Kentucky lawmakers are once again working to legalize a comprehensive medical marijuana program. Although this action has been met with little to no enthusiasm over the past few years, there is hope now that opposing forces may be more apt to side with this reform as a way to combat the apocalyptic residue of the state’s opioid epidemic.
Earlier this week, State Representatives John Sims and Alan Gentry introduced a piece of legislation (House Bill 166) aimed at giving patients the freedom to use marijuana for a variety of medical conditions. Lawmakers are hoping to convince the majority of the Kentucky House that giving the people access to cannabis will make them less susceptible to the grips of opioids. To help sell their position, they intend to share some of the latest research from the Journal of the American Medical Association Internal Medicine that suggests opioid use is down 25 percent in states with similar laws.
Kentucky has experienced its fair share of opioid-related tragedy…and it’s only getting worse. The latest data indicates that the Bluegrass state had more than 1,400 drug overdose deaths in 2016. This represents an almost a 40 percent increase in less than five years.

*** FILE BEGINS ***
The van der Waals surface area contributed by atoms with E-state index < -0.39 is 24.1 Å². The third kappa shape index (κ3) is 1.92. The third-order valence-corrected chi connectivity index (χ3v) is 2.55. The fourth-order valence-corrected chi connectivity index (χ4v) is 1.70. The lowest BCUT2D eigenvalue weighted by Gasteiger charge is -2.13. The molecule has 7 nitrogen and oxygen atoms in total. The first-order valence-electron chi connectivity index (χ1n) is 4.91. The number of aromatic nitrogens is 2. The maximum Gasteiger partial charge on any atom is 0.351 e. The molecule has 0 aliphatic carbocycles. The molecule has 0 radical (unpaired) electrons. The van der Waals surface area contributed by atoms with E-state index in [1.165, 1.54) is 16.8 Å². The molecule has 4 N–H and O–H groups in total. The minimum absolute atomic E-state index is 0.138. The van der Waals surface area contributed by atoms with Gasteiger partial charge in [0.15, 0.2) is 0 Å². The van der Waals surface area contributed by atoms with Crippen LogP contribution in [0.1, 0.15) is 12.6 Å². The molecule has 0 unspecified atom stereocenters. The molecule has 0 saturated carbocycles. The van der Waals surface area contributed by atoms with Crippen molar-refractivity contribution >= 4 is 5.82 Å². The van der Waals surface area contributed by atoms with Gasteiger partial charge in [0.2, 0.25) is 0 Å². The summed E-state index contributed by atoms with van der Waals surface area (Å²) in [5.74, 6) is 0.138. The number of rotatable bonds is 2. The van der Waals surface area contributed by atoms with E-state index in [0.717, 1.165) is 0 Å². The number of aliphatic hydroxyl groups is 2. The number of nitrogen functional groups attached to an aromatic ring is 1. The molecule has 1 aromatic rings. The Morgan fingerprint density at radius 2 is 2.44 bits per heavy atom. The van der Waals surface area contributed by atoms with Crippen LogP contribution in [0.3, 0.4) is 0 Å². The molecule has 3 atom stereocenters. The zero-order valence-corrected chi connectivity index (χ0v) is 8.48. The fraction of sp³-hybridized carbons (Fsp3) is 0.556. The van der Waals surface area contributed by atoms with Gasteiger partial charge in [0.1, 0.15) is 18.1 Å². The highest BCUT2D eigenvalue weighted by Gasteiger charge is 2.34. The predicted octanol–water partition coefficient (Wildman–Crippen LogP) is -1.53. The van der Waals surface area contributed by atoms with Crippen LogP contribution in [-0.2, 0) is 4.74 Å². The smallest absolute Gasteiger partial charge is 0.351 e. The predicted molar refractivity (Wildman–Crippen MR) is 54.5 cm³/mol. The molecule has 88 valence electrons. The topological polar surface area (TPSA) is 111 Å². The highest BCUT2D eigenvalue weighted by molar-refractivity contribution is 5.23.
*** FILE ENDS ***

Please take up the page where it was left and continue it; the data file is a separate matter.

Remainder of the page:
Secretary of State Is Leading the Calvary
A large part of the fight to bring Kentucky out of the pits of total prohibition is being led by Secretary of State Alison Lundergan Grimes. She and other advocates were in Frankfort this week to promote the latest offering in the realm of medical marijuana legislation. The objective is to educate the General Assembly in such a way that they begin to lose the age-old stigmas associated with the cannabis